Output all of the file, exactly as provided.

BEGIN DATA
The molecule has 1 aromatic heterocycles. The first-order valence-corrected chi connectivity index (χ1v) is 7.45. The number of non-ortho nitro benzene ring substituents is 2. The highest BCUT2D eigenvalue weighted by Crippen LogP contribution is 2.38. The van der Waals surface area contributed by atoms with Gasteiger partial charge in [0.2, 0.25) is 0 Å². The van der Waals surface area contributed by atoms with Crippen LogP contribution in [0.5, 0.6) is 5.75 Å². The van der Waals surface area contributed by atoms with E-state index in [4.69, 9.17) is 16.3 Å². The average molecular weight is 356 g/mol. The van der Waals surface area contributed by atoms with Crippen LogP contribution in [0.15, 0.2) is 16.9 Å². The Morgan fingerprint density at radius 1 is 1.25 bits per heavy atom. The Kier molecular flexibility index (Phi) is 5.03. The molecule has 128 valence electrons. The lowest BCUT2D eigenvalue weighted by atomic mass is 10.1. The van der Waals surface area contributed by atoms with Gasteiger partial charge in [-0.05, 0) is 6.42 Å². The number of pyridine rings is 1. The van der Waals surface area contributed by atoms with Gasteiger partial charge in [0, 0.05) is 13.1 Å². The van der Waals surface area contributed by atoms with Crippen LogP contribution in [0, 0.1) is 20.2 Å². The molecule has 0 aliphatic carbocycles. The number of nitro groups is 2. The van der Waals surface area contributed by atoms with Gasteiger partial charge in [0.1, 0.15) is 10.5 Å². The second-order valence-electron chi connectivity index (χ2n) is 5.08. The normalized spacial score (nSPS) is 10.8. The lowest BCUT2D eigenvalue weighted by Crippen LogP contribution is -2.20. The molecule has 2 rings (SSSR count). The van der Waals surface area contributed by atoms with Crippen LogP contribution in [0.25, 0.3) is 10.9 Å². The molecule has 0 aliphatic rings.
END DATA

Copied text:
The molecule has 1 aromatic heterocycles. The first-order valence-corrected chi connectivity index (χ1v) is 7.45. The number of non-ortho nitro benzene ring substituents is 2. The highest BCUT2D eigenvalue weighted by Crippen LogP contribution is 2.38. The van der Waals surface area contributed by atoms with Gasteiger partial charge in [0.2, 0.25) is 0 Å². The van der Waals surface area contributed by atoms with Crippen LogP contribution in [0.5, 0.6) is 5.75 Å². The van der Waals surface area contributed by atoms with E-state index in [4.69, 9.17) is 16.3 Å². The average molecular weight is 356 g/mol. The van der Waals surface area contributed by atoms with Crippen LogP contribution in [0.15, 0.2) is 16.9 Å². The Morgan fingerprint density at radius 1 is 1.25 bits per heavy atom. The Kier molecular flexibility index (Phi) is 5.03. The molecule has 128 valence electrons. The lowest BCUT2D eigenvalue weighted by atomic mass is 10.1. The van der Waals surface area contributed by atoms with Gasteiger partial charge in [-0.05, 0) is 6.42 Å². The number of pyridine rings is 1. The van der Waals surface area contributed by atoms with Gasteiger partial charge in [0, 0.05) is 13.1 Å². The van der Waals surface area contributed by atoms with Crippen LogP contribution in [0, 0.1) is 20.2 Å². The molecule has 0 aliphatic carbocycles. The number of nitro groups is 2. The van der Waals surface area contributed by atoms with Gasteiger partial charge in [0.1, 0.15) is 10.5 Å². The second-order valence-electron chi connectivity index (χ2n) is 5.08. The normalized spacial score (nSPS) is 10.8. The lowest BCUT2D eigenvalue weighted by Crippen LogP contribution is -2.20. The molecule has 2 rings (SSSR count). The van der Waals surface area contributed by atoms with Crippen LogP contribution in [0.25, 0.3) is 10.9 Å². The molecule has 0 aliphatic rings.